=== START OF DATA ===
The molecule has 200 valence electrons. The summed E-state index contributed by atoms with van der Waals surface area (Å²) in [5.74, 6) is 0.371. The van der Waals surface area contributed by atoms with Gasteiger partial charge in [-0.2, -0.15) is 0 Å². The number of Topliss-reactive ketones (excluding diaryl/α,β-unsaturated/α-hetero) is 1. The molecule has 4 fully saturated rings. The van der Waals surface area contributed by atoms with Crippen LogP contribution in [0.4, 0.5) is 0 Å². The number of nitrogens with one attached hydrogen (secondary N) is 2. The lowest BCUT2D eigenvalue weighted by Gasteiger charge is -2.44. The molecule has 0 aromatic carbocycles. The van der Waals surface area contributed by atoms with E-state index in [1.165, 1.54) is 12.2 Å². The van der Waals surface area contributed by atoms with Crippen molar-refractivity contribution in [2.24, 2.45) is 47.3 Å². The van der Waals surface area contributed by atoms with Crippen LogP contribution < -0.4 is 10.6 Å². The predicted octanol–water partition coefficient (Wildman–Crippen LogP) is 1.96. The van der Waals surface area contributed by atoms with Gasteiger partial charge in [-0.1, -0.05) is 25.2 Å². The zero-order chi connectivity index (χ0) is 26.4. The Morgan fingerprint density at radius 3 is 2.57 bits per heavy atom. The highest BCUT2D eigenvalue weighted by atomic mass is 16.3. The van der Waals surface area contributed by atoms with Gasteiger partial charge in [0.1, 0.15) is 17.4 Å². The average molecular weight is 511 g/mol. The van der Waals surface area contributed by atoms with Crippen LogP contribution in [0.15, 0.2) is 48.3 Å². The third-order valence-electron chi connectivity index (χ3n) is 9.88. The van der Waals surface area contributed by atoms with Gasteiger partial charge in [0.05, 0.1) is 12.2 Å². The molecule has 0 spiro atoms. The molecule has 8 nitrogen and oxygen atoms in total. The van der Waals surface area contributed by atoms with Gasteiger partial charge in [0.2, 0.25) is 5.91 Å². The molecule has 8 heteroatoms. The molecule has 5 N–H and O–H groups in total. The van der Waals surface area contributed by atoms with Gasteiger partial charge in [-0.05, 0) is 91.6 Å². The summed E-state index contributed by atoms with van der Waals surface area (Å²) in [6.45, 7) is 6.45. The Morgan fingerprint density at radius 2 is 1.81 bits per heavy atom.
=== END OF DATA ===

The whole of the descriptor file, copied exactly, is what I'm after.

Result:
The molecule has 200 valence electrons. The summed E-state index contributed by atoms with van der Waals surface area (Å²) in [5.74, 6) is 0.371. The van der Waals surface area contributed by atoms with Gasteiger partial charge in [-0.2, -0.15) is 0 Å². The number of Topliss-reactive ketones (excluding diaryl/α,β-unsaturated/α-hetero) is 1. The molecule has 4 fully saturated rings. The van der Waals surface area contributed by atoms with Crippen LogP contribution in [0.4, 0.5) is 0 Å². The number of nitrogens with one attached hydrogen (secondary N) is 2. The lowest BCUT2D eigenvalue weighted by Gasteiger charge is -2.44. The molecule has 0 aromatic carbocycles. The van der Waals surface area contributed by atoms with E-state index in [1.165, 1.54) is 12.2 Å². The van der Waals surface area contributed by atoms with Crippen molar-refractivity contribution in [2.24, 2.45) is 47.3 Å². The van der Waals surface area contributed by atoms with Crippen LogP contribution < -0.4 is 10.6 Å². The predicted octanol–water partition coefficient (Wildman–Crippen LogP) is 1.96. The van der Waals surface area contributed by atoms with Gasteiger partial charge in [-0.1, -0.05) is 25.2 Å². The zero-order chi connectivity index (χ0) is 26.4. The Morgan fingerprint density at radius 3 is 2.57 bits per heavy atom. The highest BCUT2D eigenvalue weighted by atomic mass is 16.3. The van der Waals surface area contributed by atoms with Gasteiger partial charge in [0.1, 0.15) is 17.4 Å². The average molecular weight is 511 g/mol. The van der Waals surface area contributed by atoms with Crippen LogP contribution in [0.15, 0.2) is 48.3 Å². The third-order valence-electron chi connectivity index (χ3n) is 9.88. The van der Waals surface area contributed by atoms with Gasteiger partial charge in [0.05, 0.1) is 12.2 Å². The molecule has 0 spiro atoms. The molecule has 8 nitrogen and oxygen atoms in total. The van der Waals surface area contributed by atoms with Gasteiger partial charge in [0.2, 0.25) is 5.91 Å². The molecule has 8 heteroatoms. The molecule has 5 N–H and O–H groups in total. The van der Waals surface area contributed by atoms with Gasteiger partial charge in [-0.05, 0) is 91.6 Å². The summed E-state index contributed by atoms with van der Waals surface area (Å²) in [6.45, 7) is 6.45. The Morgan fingerprint density at radius 2 is 1.81 bits per heavy atom.